The Snail on the Edge of a Straight Razor

Recently I tend to start these by first providing some personal back story – and then the point I hope to make. I hope my GS writing isn’t becoming far too narrative in this way, perhaps just intellectual reflection.

Anyway, I’d like to begin by describing a bit more about my past. In the fall of 1998 I was 19, quite poor and on my own, working as a waitress in a little diner next to a L.I.R.R. train station on Long Island owned by a deeply religious Greek orthodox couple. So decidedly religious in fact, that when I started working there and they discovered I was new to the town as well, they wanted to know if I’d found a local church to belong to yet. When I indicated I had not, I found myself being picked up by them early the next Sunday morning to accompany them to their church.

Already considering myself an atheist, even though I had not yet advertised it as much, for the next few months I found myself there most Sundays. Being quite young, quite alone in the world, and a few weeks away from homelessness if I suffered a job loss, I kept my doubt shut. My overall fragile situation  left me in fear of reprisal by way of termination if I spoke up (despite later realizing I’d have had quite the lawsuit if they did dismiss me for declining the invitation to worship alongside of them).

Years went by, and it was not until I neared the end of an undergraduate degree and found myself in better jobs and a better financial situation that I became increasingly more open about my skepticism, and lack of faith. I still get attacked for it (even by old friends and family members) but it’s of no consequence. Looking back, it was very frustrating to feel like the only atheist in a sea of  believers (believers who also did not shy from vocalizing their dislike of those without the firm moral compass religiosity offered), especially while at the same time also lacking the necessary stability and confidence to say as much. It is for this reason that I understand both sides of the so-called ‘atheist in-fighting’ described in a recent NYT article, summarizing the recent Council for Secular Humanism sponsored debate in Los Angeles.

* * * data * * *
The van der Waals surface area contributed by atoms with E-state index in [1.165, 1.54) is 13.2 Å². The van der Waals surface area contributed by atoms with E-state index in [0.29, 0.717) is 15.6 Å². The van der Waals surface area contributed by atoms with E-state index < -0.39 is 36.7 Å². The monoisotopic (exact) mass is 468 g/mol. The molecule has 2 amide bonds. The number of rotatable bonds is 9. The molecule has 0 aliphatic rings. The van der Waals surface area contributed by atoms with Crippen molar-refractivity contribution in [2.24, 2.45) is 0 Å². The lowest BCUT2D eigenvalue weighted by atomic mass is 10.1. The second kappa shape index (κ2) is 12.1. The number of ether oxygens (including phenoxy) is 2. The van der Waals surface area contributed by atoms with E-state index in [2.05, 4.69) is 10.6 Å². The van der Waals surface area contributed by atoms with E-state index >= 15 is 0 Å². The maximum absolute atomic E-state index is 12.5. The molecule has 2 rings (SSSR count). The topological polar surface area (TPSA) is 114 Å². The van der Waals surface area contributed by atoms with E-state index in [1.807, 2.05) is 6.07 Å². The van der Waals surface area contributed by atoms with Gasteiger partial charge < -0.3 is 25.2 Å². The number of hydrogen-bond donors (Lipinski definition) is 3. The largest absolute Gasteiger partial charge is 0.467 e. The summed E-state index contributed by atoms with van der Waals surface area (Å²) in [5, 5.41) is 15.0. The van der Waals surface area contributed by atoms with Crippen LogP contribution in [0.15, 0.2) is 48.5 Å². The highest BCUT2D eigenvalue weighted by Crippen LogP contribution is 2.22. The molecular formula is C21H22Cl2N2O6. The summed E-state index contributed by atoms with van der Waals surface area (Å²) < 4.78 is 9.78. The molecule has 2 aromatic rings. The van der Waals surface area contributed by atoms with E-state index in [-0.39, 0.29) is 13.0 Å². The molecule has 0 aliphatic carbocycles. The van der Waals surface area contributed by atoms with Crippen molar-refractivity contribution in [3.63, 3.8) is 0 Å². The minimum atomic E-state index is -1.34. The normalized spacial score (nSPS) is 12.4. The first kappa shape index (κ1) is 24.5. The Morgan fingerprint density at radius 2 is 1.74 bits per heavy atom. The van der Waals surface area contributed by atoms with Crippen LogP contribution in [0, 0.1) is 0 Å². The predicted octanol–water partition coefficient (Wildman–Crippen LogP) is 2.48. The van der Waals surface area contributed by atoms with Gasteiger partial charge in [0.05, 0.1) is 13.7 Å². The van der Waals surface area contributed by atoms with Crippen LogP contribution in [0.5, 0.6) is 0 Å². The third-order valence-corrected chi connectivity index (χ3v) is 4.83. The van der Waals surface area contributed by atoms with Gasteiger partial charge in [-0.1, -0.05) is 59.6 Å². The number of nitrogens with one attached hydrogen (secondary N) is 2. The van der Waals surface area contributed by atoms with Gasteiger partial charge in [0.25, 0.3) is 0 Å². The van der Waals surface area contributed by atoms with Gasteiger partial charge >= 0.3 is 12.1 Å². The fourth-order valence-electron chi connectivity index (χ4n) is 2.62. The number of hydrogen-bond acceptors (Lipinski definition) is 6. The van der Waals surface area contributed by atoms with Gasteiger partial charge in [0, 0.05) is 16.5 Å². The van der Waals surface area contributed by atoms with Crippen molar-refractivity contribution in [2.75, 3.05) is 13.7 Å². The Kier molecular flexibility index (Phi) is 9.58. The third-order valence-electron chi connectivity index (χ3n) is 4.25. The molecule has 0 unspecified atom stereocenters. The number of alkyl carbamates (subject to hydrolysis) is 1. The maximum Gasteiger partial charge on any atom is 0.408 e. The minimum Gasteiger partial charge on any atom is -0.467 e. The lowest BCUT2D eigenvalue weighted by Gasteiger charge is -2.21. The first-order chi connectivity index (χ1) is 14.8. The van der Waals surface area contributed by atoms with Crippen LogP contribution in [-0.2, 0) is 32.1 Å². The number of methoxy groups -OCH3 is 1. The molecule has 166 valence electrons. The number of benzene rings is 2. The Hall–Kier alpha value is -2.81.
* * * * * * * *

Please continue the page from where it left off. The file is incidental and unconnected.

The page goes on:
On the one hand, and as Phil Plait put it so eloquently (and people will be linking this, I imagine, for many more months to come), we aren’t going to make a very compelling case to be heard if we go around calling people stupid for believing what they do.  On the other hand, well, if what we’re saying is we need to educate people in science better, so that they can reason more properly and see the dogma for what it is, aren’t we inherently saying that nonbelief is higher order thinking then faith? Aren’t we saying then, somewhere underneath this, that faith is the result of less sophisticated thinking? Atheists can coat it all they want in more inclusive statements, qualified by reminders of one’s right to conclude as they wish, but no one seems to be actually disagreeing with Dawkins or Myers, just arguing that they needn’t be so abrasive.

Let me be clear, so far I’m talking about atheism and non belief – not skepticism. But, while we’re headed there anyway, skepticism is largely agreed to be the application of the scientific method in evaluating claims. Ergo, skeptics find that scientific thinking is a preferential approach compared to other forms of thinking (such as the the kind that result in events like the NYC UFO sighting last week). Maybe I’m wrong to admit this, maybe it’s revelatory of deeply held frustrations stemming from how I felt while closeted long ago, but yeah, when someone tells me they believe in a god or gods (or psychics, homeopathy, various woo, etc) – I think somewhere a sort of wire has been disconnected. I might care for the person deeply, and in every other way find him or her to be bright, fun to be with, all around swell, but if I’m being really stunningly and unapologetically honest, I think there is also flawed thinking present.

So the atheist in-fighting, the arguments both for a more inclusively framed discussion and those for a more blunt approach, can be understood. On the one hand, engaging the public is the only way to get some people to hear the point (presuming that this is the goal). On the other, some of us are just mad as hell with tip-toeing around what we’re thinking. For those in the non-belief community and/or the skeptical community, who also ever experienced feeling afraid to say what their true thoughts are on the issue, it might also be cathartic to be so straightforward.

A short while back I detailed an exchange I had that turned explosive regarding the so called “world trade center mosque“. In it I stated that I worried I was being too much of a dick (and cited personal upset and mood to be at fault). Looking back after some time to clear my thoughts, I don’t think I was being a dick, but I was being honest. Perhaps more honest than I ever have before. I’m all for inclusion, and I’m all for honesty: that’s my dream, that’s my nightmare.

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